Don’t miss these individual and unique lectures with Richard Murray reporting on the run-up to and the outcome of the November elections
Historical figures such as Stephen F. Austin bring forth wonder, respect, skepticism, and hope. In the 1820's, when he led the first Anglo-American colonists into Mexico, a newly formed nation that had spent 300 years as part of the Spanish Empire, Austin did not know Spanish and his French was basic. From the start, he understood that to succeed in this new enterprise, he had to ensure that he and his colonists could communicate, both legally and socially, in the Spanish language of their newly adopted country. In this lecture, we will look at both the historical context of these times and Austin’s Spanish language skills, through his secret diary, and personal and business correspondence.
David Brauer is a trained artist as well as an art historian. Kate Pogue is a stage director and playwright as well as a Shakespeare scholar. Together in this spirited exchange they will explore the many steps an artist takes to mastermind an idea from inspiration through to the finished work.
Ima Hogg (1882-1975), philanthropist and patron of the arts, daughter of Sarah Ann (Stinson) and Governor James Stephen Hogg, was born in Mineola, Texas. She ranks among the best-known and most admired philanthropists in the history of Texas. For much of her life, she was affectionately known as the “First Lady of Texas,” owing to her family’s long tradition of public service. She transformed her home into a museum to display one of the best collections of American antiques. When oil was discovered on the family property, the new found wealth was used for public good. The Hoggs believed that since oil came from Texas land, it belonged to Texas citizens. This lecture will highlight Miss Hogg’s family, early life, and her parents’ influence on her and her brothers regarding public service. Bayou Bend, donated to the Houston Museum of Fine Arts by Miss Ima Hogg, was an extraordinary gift.
Following their expulsion from Spain in 1492, the Sephardic [Spanish] Jews were welcomed into the Ottoman Empire, where they spent over four centuries and contributed to its ascent. The beginning of the 20th Century reveals a two hundred year imperial decline in the making and the ensuing unfavorable environment prompts the Sephardic Jews to immigrate to America in search of a better future. Their integration into their new communities posed fresh challenges and unexpected consequences.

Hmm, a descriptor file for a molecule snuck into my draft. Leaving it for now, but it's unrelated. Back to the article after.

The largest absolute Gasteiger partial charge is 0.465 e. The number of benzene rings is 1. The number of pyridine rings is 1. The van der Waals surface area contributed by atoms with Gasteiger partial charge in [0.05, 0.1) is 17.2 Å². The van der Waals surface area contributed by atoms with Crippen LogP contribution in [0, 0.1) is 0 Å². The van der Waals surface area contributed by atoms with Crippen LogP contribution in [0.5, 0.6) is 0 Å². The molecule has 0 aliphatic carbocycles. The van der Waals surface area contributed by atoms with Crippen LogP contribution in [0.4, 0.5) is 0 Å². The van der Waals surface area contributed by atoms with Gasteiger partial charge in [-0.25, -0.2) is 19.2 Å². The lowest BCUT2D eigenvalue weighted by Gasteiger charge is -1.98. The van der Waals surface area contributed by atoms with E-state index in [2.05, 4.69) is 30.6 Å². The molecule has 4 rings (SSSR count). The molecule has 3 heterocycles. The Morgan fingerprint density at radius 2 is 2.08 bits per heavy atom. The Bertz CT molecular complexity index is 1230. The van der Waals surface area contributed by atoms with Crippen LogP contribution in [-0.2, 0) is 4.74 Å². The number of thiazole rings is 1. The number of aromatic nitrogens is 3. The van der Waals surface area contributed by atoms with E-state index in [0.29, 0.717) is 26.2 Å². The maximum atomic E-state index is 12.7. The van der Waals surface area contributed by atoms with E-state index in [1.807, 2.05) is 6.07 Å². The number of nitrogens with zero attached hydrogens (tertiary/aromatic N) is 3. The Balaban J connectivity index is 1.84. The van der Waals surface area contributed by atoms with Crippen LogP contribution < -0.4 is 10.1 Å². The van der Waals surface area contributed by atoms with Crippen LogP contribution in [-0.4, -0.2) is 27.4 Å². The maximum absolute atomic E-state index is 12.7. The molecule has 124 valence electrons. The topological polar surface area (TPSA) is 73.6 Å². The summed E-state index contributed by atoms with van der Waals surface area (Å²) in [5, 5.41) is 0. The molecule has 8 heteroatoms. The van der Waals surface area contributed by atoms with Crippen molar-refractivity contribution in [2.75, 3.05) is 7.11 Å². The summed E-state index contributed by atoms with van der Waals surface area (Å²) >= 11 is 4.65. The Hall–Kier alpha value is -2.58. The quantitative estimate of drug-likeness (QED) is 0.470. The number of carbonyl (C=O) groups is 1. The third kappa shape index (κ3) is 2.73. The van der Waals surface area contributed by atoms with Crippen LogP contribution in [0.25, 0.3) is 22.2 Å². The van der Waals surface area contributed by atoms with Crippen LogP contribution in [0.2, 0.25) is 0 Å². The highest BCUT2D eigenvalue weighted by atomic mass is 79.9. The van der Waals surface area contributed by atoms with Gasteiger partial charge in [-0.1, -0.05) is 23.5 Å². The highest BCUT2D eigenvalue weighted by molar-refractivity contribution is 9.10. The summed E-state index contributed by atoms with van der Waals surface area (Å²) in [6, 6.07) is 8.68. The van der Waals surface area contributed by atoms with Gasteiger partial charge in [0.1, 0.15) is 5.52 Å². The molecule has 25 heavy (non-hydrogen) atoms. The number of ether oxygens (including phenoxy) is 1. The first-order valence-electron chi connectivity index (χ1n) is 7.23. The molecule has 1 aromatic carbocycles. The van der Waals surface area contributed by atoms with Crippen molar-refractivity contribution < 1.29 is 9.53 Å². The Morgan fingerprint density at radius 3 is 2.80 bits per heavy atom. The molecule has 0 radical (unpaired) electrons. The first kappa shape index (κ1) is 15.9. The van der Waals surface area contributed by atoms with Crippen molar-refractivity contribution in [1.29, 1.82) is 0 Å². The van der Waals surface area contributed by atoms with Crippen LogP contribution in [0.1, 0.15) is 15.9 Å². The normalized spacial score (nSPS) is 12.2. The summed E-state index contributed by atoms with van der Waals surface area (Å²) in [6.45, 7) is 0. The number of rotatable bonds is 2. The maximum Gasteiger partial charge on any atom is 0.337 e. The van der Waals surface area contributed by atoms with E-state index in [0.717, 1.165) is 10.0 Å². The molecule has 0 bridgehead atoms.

Join our in-house antiques guru Barry Greenlaw (who is also a genuine “antique” himself) for this exciting Sunday afternoon event. Bring up to three small items, or photos of large pieces, and Barry will attempt to identify them and provide an oral evaluation—no jewelry, rugs, clothing or anything else he knows nothing about. Join us for a fun, and hopefully educational, afternoon. “Vintage” wine and “aged” cheese will be served.
Don’t miss these individual and unique lectures with Richard Murray reporting on the run-up to and the outcome of the November elections.
According to legend, Denis, the first bishop of Paris, was decapitated by Romans on a hill overlooking Paris, known afterward as Montmartre. He picked up his head and walked to the site of the abbey, where he collapsed and was buried. In the 5th century a church was built over Denis’ grave, which had begun to attract many pilgrims. From the 7th century onward, a monastery existed, lavishly patronized by King Dagobert, considered to be the first king buried at St-Denis. With few exceptions, all kings were buried there from Hugues Capet onwards. Today, the cathedral houses a collection of over 70 recumbent statues and tombs, unique in Europe. Rebuilt and enlarged four times through the centuries, the abbey church became one of the first manifestations of Gothic architecture. This richly-illustrated lecture will cover the history of the abbey, its place in the development of Gothic architecture and sculpture, and its role as royal necropolis.